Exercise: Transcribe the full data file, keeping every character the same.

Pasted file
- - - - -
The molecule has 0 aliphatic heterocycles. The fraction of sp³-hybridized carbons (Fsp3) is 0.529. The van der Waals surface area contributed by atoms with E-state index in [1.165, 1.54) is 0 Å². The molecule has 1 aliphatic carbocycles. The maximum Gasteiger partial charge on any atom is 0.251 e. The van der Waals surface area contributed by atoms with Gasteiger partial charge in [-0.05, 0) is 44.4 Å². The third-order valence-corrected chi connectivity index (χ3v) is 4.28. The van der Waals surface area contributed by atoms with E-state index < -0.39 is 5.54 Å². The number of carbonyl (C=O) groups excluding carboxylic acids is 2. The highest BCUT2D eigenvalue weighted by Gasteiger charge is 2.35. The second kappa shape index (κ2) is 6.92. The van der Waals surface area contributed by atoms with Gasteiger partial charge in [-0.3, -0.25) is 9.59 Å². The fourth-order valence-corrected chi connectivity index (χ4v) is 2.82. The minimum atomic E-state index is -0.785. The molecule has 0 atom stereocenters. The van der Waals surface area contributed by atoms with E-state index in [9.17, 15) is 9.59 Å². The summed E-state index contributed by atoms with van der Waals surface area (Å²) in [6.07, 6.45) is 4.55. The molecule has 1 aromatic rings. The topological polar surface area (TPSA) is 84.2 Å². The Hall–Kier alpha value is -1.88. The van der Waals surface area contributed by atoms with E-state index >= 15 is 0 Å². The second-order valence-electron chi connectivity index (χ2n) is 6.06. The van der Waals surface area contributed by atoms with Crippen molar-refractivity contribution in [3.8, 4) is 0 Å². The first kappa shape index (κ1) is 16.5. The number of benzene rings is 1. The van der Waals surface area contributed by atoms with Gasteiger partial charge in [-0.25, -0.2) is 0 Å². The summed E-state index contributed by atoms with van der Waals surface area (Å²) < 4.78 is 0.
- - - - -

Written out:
The molecule has 0 aliphatic heterocycles. The fraction of sp³-hybridized carbons (Fsp3) is 0.529. The van der Waals surface area contributed by atoms with E-state index in [1.165, 1.54) is 0 Å². The molecule has 1 aliphatic carbocycles. The maximum Gasteiger partial charge on any atom is 0.251 e. The van der Waals surface area contributed by atoms with Gasteiger partial charge in [-0.05, 0) is 44.4 Å². The third-order valence-corrected chi connectivity index (χ3v) is 4.28. The van der Waals surface area contributed by atoms with E-state index < -0.39 is 5.54 Å². The number of carbonyl (C=O) groups excluding carboxylic acids is 2. The highest BCUT2D eigenvalue weighted by Gasteiger charge is 2.35. The second kappa shape index (κ2) is 6.92. The van der Waals surface area contributed by atoms with Gasteiger partial charge in [-0.3, -0.25) is 9.59 Å². The fourth-order valence-corrected chi connectivity index (χ4v) is 2.82. The minimum atomic E-state index is -0.785. The molecule has 0 atom stereocenters. The van der Waals surface area contributed by atoms with E-state index in [9.17, 15) is 9.59 Å². The summed E-state index contributed by atoms with van der Waals surface area (Å²) in [6.07, 6.45) is 4.55. The molecule has 1 aromatic rings. The topological polar surface area (TPSA) is 84.2 Å². The Hall–Kier alpha value is -1.88. The van der Waals surface area contributed by atoms with E-state index >= 15 is 0 Å². The second-order valence-electron chi connectivity index (χ2n) is 6.06. The van der Waals surface area contributed by atoms with Crippen molar-refractivity contribution in [3.8, 4) is 0 Å². The first kappa shape index (κ1) is 16.5. The number of benzene rings is 1. The van der Waals surface area contributed by atoms with Gasteiger partial charge in [-0.25, -0.2) is 0 Å². The summed E-state index contributed by atoms with van der Waals surface area (Å²) < 4.78 is 0.